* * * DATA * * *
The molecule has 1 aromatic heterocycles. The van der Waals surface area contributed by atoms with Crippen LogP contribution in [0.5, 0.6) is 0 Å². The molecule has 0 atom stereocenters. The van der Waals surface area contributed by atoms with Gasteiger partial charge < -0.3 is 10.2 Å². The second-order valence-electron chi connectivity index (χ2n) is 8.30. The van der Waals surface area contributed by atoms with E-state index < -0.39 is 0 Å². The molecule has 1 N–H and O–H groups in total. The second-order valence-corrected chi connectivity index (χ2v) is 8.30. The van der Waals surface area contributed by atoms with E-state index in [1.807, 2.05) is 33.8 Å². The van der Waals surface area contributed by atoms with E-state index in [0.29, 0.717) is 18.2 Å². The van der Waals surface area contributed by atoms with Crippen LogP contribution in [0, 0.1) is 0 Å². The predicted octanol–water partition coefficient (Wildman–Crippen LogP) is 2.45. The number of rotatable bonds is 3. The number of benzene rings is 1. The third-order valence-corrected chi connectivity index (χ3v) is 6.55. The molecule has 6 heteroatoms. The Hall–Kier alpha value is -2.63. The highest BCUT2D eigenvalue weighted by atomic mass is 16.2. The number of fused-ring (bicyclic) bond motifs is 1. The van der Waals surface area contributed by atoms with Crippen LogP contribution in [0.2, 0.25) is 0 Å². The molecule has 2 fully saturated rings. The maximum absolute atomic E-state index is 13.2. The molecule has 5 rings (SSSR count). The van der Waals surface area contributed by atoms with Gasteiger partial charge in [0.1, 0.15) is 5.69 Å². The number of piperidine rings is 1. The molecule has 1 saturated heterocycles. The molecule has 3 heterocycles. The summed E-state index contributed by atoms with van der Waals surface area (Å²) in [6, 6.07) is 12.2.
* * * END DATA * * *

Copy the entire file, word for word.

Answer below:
The molecule has 1 aromatic heterocycles. The van der Waals surface area contributed by atoms with Crippen LogP contribution in [0.5, 0.6) is 0 Å². The molecule has 0 atom stereocenters. The van der Waals surface area contributed by atoms with Gasteiger partial charge < -0.3 is 10.2 Å². The second-order valence-electron chi connectivity index (χ2n) is 8.30. The van der Waals surface area contributed by atoms with E-state index < -0.39 is 0 Å². The molecule has 1 N–H and O–H groups in total. The second-order valence-corrected chi connectivity index (χ2v) is 8.30. The van der Waals surface area contributed by atoms with E-state index in [1.807, 2.05) is 33.8 Å². The van der Waals surface area contributed by atoms with E-state index in [0.29, 0.717) is 18.2 Å². The van der Waals surface area contributed by atoms with Crippen LogP contribution in [0, 0.1) is 0 Å². The predicted octanol–water partition coefficient (Wildman–Crippen LogP) is 2.45. The number of rotatable bonds is 3. The number of benzene rings is 1. The third-order valence-corrected chi connectivity index (χ3v) is 6.55. The molecule has 6 heteroatoms. The Hall–Kier alpha value is -2.63. The highest BCUT2D eigenvalue weighted by atomic mass is 16.2. The number of fused-ring (bicyclic) bond motifs is 1. The van der Waals surface area contributed by atoms with Crippen LogP contribution in [0.2, 0.25) is 0 Å². The molecule has 2 fully saturated rings. The maximum absolute atomic E-state index is 13.2. The molecule has 5 rings (SSSR count). The van der Waals surface area contributed by atoms with Gasteiger partial charge in [0.1, 0.15) is 5.69 Å². The number of piperidine rings is 1. The molecule has 1 saturated heterocycles. The molecule has 3 heterocycles. The summed E-state index contributed by atoms with van der Waals surface area (Å²) in [6, 6.07) is 12.2.